Watching and Ignoring

What We're Watching

Trump vs Bannon — What happens if the White House really finds itself at war with political arsonist Steve Bannon and ascendant conservative media outlet Breitbart? This story isn’t just Washington gossip. Someone is going to lose support from millions of Americans, and there are a lot more people loyal to Trump than to Bannon.


The guy who writes the weather report — From Wednesday’s Washington Post: “Bomb cyclone to blast East Coast before polar vortex uncorks tremendous cold late this week.” In the article’s first three sentences, we get “unforgiving cold,” “punished,” “assault,” “monster storm,” “hammer,” “exploding storm,” “winter hurricane,” “battering,” “damaging winds,” and “blinding snow.” That’s good stuff.

American lawnmowers — Another telling stat: Britain’s Royal Statistical Society informs us that two Americans are killed on average each year by immigrant Muslim terrorists, while 21 are killed by “armed toddlers,” and 69 are killed in lawnmower accidents. #KnowYourEnemy

What We're Ignoring

Trump’s Big Button — North Korea’s Kim Jong-un warned this week that he has a “nuclear button” on his desk. President Trump responded that he has one too and his is bigger. We’re ignoring this boast because Trump does not have a nuclear button. The president authorizes a nuclear strike via an order to the Chairman of the Joint Chiefs of Staff, the highest-ranking US military officer. The chairman then passes the order to an airbase in Nebraska. The order is then sent in coded form to “on the ground” teams. The button on the president’s desk brings a Diet Coke, not Armageddon.

Burglary instructions — Contents of an unidentified Chinese burglar’s personal notebook got laughs across China this week. Among his notes, “Take different ways of escape based on the value of goods. Keep in mind to run first if the value is high. Escape quickly, hide, take cover and run far away.” We’ve seen this notebook only because the would-be thief was arrested with it in his pocket. And as he surely knows by now, sucking at burglary will kill your credit score.

The Eurovision Song Contest — I stopped watching in 1976 when “Pump Pump” by Finland’s Fredi and the Friends finished in 11th place. Watch for yourself and judge the scale of the injustice.

In the southern Italian region of Basilicata, home to the Val d'Agri Oil Centre known as COVA, hydrocarbon processing has undergone a radical digital transformation. COVA boasts one of the world's first fully digitized hydrocarbon plants, but why? Two primary reasons: infrastructure and information. Val d'Agri has the largest onshore hydrocarbon deposit in mainland Europe. The site is expansive and highly advanced, and the plant features a sophisticated sensor system built to capture massive amounts of data. Maintenance checks, equipment monitoring, inspections and measurements are tracked in a fully integrated digital system designed to prevent corrosion and ensure cleaner, more sustainable natural gas processing.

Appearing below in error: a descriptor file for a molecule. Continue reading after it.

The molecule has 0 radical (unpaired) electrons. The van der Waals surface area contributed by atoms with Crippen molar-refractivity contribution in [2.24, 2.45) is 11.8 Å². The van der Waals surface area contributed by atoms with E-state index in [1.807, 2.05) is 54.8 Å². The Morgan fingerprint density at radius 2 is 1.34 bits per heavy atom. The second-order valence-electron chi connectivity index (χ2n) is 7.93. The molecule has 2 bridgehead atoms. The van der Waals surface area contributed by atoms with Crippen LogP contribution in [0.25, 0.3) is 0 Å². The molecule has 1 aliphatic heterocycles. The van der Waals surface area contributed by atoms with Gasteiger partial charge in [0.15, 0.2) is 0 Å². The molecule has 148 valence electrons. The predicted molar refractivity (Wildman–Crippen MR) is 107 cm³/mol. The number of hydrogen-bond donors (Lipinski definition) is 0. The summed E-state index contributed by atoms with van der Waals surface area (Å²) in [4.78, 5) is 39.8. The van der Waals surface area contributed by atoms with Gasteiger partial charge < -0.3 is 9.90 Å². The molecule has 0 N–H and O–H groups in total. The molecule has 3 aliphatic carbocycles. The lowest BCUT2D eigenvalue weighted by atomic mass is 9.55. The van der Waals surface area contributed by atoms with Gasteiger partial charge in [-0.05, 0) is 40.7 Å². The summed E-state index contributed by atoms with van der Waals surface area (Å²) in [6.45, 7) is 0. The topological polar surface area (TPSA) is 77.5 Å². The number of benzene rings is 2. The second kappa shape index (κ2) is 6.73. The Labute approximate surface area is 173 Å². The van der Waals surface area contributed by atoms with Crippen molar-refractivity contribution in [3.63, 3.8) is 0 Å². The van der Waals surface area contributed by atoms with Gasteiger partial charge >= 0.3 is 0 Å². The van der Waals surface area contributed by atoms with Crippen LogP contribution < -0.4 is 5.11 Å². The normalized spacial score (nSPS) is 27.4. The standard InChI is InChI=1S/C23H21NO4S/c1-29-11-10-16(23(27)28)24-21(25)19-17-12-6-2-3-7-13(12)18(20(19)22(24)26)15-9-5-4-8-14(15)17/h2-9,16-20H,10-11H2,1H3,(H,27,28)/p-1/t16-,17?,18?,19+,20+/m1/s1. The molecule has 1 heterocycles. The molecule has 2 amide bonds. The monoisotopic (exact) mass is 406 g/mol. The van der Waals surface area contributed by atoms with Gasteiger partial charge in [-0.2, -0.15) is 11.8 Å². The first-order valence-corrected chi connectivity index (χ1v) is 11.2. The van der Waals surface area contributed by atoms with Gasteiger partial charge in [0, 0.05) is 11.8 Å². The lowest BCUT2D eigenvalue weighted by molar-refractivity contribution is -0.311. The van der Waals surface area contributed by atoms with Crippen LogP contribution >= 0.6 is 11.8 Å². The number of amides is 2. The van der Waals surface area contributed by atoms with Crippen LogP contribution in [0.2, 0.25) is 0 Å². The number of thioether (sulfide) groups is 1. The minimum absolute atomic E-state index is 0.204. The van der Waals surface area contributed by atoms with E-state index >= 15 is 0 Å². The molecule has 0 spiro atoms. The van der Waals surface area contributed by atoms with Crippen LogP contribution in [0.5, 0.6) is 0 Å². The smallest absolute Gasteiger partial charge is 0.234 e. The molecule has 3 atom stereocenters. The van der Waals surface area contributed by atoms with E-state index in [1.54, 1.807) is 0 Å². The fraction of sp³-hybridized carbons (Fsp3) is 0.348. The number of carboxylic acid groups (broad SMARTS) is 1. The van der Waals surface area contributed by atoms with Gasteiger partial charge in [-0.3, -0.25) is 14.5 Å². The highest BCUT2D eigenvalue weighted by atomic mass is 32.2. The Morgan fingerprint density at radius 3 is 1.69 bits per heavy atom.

Learn more at Eniday: Energy Is A Good Story

For a president gearing up for a fierce re-election fight next year, President Trump has a lot to worry about. Democrats are now taking more of the US political spotlight. The latest opinion polls don't look good for him. There are signs that the strong US economy, Trump's top selling point, may begin to wobble.

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Chinese Pigs – Beyond a trade war with the US and unrest in Hong Kong, now Chinese officials are wrestling with an even more basic political problem. Pork is the favorite meat for many of China's 1.4 billion people, and some analysts treat pork consumption as an important indicator of the financial well-being of China's middle class. A serious outbreak of African Swine Flu is expected to push pork prices 70 percent higher over the second half of this year, which will hit ordinary Chinese pockets hard. By some estimates, half of China pigs have been culled, but there are also reports that some farmers have avoided the expense of slaughtering infected pigs, raising fears that the disease will continue to spread. The central government takes this problem seriously enough to call on local officials to boost large-scale hog farming. So far, China's "Year of the Pig" is just not going well.

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Buy or sell: The iPhone

I'll make both arguments. First, buy. The new iPhone 11 didn't blow people's mind. But it's a pretty good phone. But what is most impressive is they lowered the prices on many of their phones and they offer a really good trade ins. So you can take your old iPhone, trade it in, get a discount on a new one. It's a pretty good deal. On the other hand, if the question is more: Is the iPhone still the unadulterated leader in innovation? Maybe not. The event was not quite as transformative as some of these events have been.

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1.2 million: Surging jihadist terrorism in Burkina Faso has pushed the country to the brink of humanitarian crisis, as attacks displace people from their homes and destroy critical infrastructure and hospitals. According to the International Committee of the Red Cross, 1.2 million Burkinabe are threatened with famine and malnutrition, and access to healthcare has dwindled. Experts say the violence is a spillover from the scourge of jihadism in neighboring Mali.

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